It started with the notion that one of the granddaughters who likes to sew might want to make more placemats. She had made some and had a good time, and the family loves using what she made. So they made the suggestion that my granddaughter and I make more placemats.
So I started researching simple ways to carry out such a project with a new sewer so she wouldn’t get frustrated. That meant NOT using binding methods, for starters.
The first idea was to perhaps use the 3 1/2-inch Cotton+Steel/Ruby Star Society squares I had already cut up. AND, to use the method she already knew. Along the way of this placemat journey of recent weeks, I also researched and found an easy way to make single-layer napkins with beautiful mitered corners. Thus the napkins you see in the following pictures. Paige Handmade had a method I really like:
Tara Reid, “The Fastest Way To Sew A Placemat without binding,” is where I started, which was a good refresher for me.
That produced this placemat. It’s ok, but I wanted…something more…something that didn’t need to be sewn AFTER the placemat was turned and ironed.
Next I found Kim Jameson Hirst of Chatterbox Quilts, whose video teaches how to make a placemat where the backing comes forward to the front AFTER using her method to make nifty mitered corners before turning. These placemats were the result–and this method works best with a front that is not pieced with squares as they would be partially covered on the front.
Before turning the backing to the front, you can go back and add a line or two of quilting to hold the back down firmly. Note that these added lines would just show double on the front, as you can see with the cats.
This link should work if you click on it: quilted placemats without binding
Geta Grama, a Romanian quilter, gave me the best method to use with my squares I think, because I could maintain the integrity of the squares–as in not cutting off any of the outside squares AND creating an opening in the center back of the placemat so I didn’t need to worry about turning the placemat and closing up the hole on the side in a way that didn’t make a straight line.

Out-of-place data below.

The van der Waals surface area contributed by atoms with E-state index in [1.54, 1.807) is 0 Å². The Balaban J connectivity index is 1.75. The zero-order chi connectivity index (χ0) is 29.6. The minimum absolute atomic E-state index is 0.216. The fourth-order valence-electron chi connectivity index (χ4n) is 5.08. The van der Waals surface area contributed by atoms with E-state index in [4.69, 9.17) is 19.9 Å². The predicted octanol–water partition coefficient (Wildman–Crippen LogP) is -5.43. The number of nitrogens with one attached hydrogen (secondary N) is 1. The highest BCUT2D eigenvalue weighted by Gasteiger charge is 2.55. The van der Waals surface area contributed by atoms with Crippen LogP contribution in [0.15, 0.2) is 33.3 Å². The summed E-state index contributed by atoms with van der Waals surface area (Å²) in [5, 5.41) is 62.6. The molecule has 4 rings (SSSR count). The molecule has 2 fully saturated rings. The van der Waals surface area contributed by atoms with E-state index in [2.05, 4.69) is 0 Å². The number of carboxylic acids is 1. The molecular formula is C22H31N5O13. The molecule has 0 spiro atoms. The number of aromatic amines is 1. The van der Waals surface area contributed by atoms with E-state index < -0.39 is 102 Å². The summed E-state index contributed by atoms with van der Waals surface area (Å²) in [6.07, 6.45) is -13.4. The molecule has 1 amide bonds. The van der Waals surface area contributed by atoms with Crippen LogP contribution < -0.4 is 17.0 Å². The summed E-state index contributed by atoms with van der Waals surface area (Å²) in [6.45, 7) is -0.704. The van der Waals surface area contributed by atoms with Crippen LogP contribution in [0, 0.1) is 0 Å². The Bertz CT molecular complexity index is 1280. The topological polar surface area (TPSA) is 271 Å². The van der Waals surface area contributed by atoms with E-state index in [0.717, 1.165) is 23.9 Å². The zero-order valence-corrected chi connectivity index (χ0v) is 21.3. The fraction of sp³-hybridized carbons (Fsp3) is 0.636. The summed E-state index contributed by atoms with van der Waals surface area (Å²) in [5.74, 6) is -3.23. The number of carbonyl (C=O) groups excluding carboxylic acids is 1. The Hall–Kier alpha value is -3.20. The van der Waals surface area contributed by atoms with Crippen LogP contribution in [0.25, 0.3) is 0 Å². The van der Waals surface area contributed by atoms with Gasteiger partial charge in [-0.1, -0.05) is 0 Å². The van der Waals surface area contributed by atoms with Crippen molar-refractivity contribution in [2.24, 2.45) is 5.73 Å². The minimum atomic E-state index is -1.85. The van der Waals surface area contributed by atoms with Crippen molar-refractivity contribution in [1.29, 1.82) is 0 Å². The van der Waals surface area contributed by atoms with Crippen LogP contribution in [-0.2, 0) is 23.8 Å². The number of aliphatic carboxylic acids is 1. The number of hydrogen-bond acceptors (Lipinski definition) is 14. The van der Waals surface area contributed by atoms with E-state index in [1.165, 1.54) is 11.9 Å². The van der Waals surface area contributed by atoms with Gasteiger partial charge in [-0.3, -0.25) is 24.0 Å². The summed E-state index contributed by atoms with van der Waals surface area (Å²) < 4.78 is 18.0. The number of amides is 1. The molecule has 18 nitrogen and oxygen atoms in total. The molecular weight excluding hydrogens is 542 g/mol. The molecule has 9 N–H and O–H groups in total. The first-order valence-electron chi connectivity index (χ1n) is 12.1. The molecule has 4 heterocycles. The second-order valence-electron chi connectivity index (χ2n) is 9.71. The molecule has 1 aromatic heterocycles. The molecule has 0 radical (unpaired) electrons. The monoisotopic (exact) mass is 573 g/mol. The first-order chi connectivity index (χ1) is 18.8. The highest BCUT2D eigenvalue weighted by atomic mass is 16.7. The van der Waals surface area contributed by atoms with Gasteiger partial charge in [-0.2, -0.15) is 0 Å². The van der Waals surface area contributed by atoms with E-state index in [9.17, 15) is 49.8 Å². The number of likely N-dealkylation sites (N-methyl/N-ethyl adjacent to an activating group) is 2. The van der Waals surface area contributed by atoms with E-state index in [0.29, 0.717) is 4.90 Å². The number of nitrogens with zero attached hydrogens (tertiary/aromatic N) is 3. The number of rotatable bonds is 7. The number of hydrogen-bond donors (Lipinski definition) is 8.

These placemats were made with that method. For the top one I sewed over two lines so the back would be anchored to the front. And on the bottom I just sewed two extra lines alongside existing lines, about 1/4 inch apart. I was careful to start and stop my seams along the outside sewing line and to tack them down well so I could trim off the threads easily.
Finally, along the journey I did make a placemat with a binding–which allowed me to quilt all three layers at one time, of course. And of all of the placemats, I do prefer this one for myself. I tried something one of you suggested when I was playing around with potholders–I used 1/4 inch fusible tape to glue down the binding on the back–then I sewed (with my walking foot) the binding down from the front. I should have put on the binding with the fold coming to the front–that would have worked really well too, as long as the binding is held very stable with the fusible tape.
And, here is the back of one of the napkins–it’s a print, so the back is not as attractive as the front, as it would be with a solid fabric or a batik. But, you can see how nice Paige Handmaid’s method is–and it’s easy.
The placemats all look really cool on my dining room table. Surprisingly so.
They look so much better than they did on my design wall, LOL. I ordered some wooden napkin rings to go with them–having failed to find any napkin rings locally.
You’d think I’d be done, right? Oh no. In the middle of quilting on the longarm, sewing together the Churn Dash quilt on the design wall, and now hand sewing the binding on “Wyoming Stars,” I pulled out the stack of Maine blueberry fabrics that has been sitting in my stash for 18 years. And I cut another placemat and napkin out.
I’m clearly crazy.